Q: As you got into the 1980's, the table of contents lists more and more bands I’m unfamiliar with and many more formats in the reviews are listed as being cassettes. It seems like Eurock was experiencing the emergence of the DIY underground and global cassette networking?

A: To some extent that shift reflected the changing times in the music industry. The initial bloom was off the rose in terms of commercial record companies releasing and supporting that sort of music. The import scene in general went through a recession of sorts with JEM, Greenworld, Paradox MM, Peters International and ITC all being swept into the dustbin of history by the mid 1980’s.

In 1981 I left Paradox/Greenworld and decided to make EUROCK itself an outlet for selling indie music. Due to the changing economic situation, the initial way musicians could self-produce their releases shifted to cassette. It was cheaper and easier. LPs were still being made of course, but they were more expensive to produce, they had to be made in larger quantities, and large-scale distribution was a problem. So the focus of the scene shifted to some extent and cassettes became an important part of it. The EUROCK cassette releases were among some of the first DIY productions. There were new labels springing up all around the world: DD Records in Japan, Marquee in Japan, Bain Total in France, Illusion Productions in France, Mirage in the UK, YHR in the UK, Transmitter in Germany and many others. Later as interest grew production moved more to the LP format. It was so different then as there was no precedent for doing such a thing, thus it was very hard. Then came the computer…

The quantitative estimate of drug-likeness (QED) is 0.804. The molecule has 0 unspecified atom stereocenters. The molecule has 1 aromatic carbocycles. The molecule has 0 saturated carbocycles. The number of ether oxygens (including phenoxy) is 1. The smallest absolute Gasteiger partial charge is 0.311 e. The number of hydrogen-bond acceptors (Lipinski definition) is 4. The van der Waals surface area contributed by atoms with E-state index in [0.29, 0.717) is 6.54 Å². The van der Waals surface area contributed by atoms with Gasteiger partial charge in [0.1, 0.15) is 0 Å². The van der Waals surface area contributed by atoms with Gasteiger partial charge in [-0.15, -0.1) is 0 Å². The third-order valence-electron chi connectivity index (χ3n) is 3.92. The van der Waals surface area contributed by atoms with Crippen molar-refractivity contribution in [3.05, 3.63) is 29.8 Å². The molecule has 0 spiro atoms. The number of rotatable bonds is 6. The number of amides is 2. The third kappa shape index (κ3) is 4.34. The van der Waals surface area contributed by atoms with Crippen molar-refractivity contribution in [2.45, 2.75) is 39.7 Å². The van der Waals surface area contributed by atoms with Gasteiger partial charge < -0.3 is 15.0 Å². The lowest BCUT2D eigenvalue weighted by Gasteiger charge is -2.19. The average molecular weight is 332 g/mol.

Q: Reading your editorials it sounds like you were/are involved in promoting progressive music well beyond the Eurock publication. You make references to being in charge of some record distribution companies, getting the chance to do a radio show, and you even mention giving a nine-week course on progressive music. (I’d love as much detail about these as you’d care to share.)

A: I’ve done many activities over the years related to music. The first was in 1971 when I lived in Fresno, CA. It was right before the start of EUROCK when I did a weekly radio show for 3 years on the biggest commercial FM station in town (KFIG FM). It was called EUROCK and on WED night 9-11 PM. We played all the cosmic, German stuff at the beginning. A funny story – Manfred Mann’s Earthband was playing a concert in Fresno one time and Manfred was listening to the radio. He asked my friend, Ray Appleton, who was the station program manager, what the great music he was hearing was? My friend told him it was a show called EUROCK, and the music being played was in fact Embryo’s ROCKSESSION LP. I still have a couple reel-to-reel tapes of shows (in my garage so who knows what condition they are in)?

When I moved to Portland, OR I programmed a show for 2 years on the largest FM station there (KINK FM). It was 3 hours of Euro and Anglo electronic and progressive music on prime time SUN nights, called OTHER WORLDS. It was incredible as we would play all this far out Euro music and the next week would sell hundreds of those albums in our local store Music Millennium (which was the parent company for ITC).